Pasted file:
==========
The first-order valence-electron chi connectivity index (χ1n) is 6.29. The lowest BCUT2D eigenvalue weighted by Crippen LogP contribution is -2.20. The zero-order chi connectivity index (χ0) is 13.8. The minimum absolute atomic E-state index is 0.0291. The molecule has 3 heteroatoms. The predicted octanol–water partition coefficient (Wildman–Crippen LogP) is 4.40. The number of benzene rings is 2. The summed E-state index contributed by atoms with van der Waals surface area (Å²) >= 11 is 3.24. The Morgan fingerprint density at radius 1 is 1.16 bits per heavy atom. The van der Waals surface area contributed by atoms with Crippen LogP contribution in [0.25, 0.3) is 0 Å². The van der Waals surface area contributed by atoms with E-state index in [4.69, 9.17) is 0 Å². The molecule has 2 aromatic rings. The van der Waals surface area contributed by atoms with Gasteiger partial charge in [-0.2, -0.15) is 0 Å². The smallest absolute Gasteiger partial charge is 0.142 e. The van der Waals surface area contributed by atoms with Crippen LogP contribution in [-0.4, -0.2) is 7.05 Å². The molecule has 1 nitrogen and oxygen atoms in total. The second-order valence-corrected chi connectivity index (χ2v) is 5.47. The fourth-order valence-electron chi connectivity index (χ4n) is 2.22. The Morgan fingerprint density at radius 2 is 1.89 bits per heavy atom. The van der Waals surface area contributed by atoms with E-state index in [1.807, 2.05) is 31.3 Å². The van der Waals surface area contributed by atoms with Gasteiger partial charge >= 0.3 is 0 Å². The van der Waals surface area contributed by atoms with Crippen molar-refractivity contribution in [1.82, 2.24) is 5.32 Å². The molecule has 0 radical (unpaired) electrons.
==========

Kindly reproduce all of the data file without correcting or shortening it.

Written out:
The first-order valence-electron chi connectivity index (χ1n) is 6.29. The lowest BCUT2D eigenvalue weighted by Crippen LogP contribution is -2.20. The zero-order chi connectivity index (χ0) is 13.8. The minimum absolute atomic E-state index is 0.0291. The molecule has 3 heteroatoms. The predicted octanol–water partition coefficient (Wildman–Crippen LogP) is 4.40. The number of benzene rings is 2. The summed E-state index contributed by atoms with van der Waals surface area (Å²) >= 11 is 3.24. The Morgan fingerprint density at radius 1 is 1.16 bits per heavy atom. The van der Waals surface area contributed by atoms with Crippen LogP contribution in [0.25, 0.3) is 0 Å². The van der Waals surface area contributed by atoms with E-state index in [4.69, 9.17) is 0 Å². The molecule has 2 aromatic rings. The van der Waals surface area contributed by atoms with Gasteiger partial charge in [-0.2, -0.15) is 0 Å². The smallest absolute Gasteiger partial charge is 0.142 e. The van der Waals surface area contributed by atoms with Crippen LogP contribution in [-0.4, -0.2) is 7.05 Å². The molecule has 1 nitrogen and oxygen atoms in total. The second-order valence-corrected chi connectivity index (χ2v) is 5.47. The fourth-order valence-electron chi connectivity index (χ4n) is 2.22. The Morgan fingerprint density at radius 2 is 1.89 bits per heavy atom. The van der Waals surface area contributed by atoms with E-state index in [1.807, 2.05) is 31.3 Å². The van der Waals surface area contributed by atoms with Gasteiger partial charge >= 0.3 is 0 Å². The van der Waals surface area contributed by atoms with Crippen molar-refractivity contribution in [1.82, 2.24) is 5.32 Å². The molecule has 0 radical (unpaired) electrons.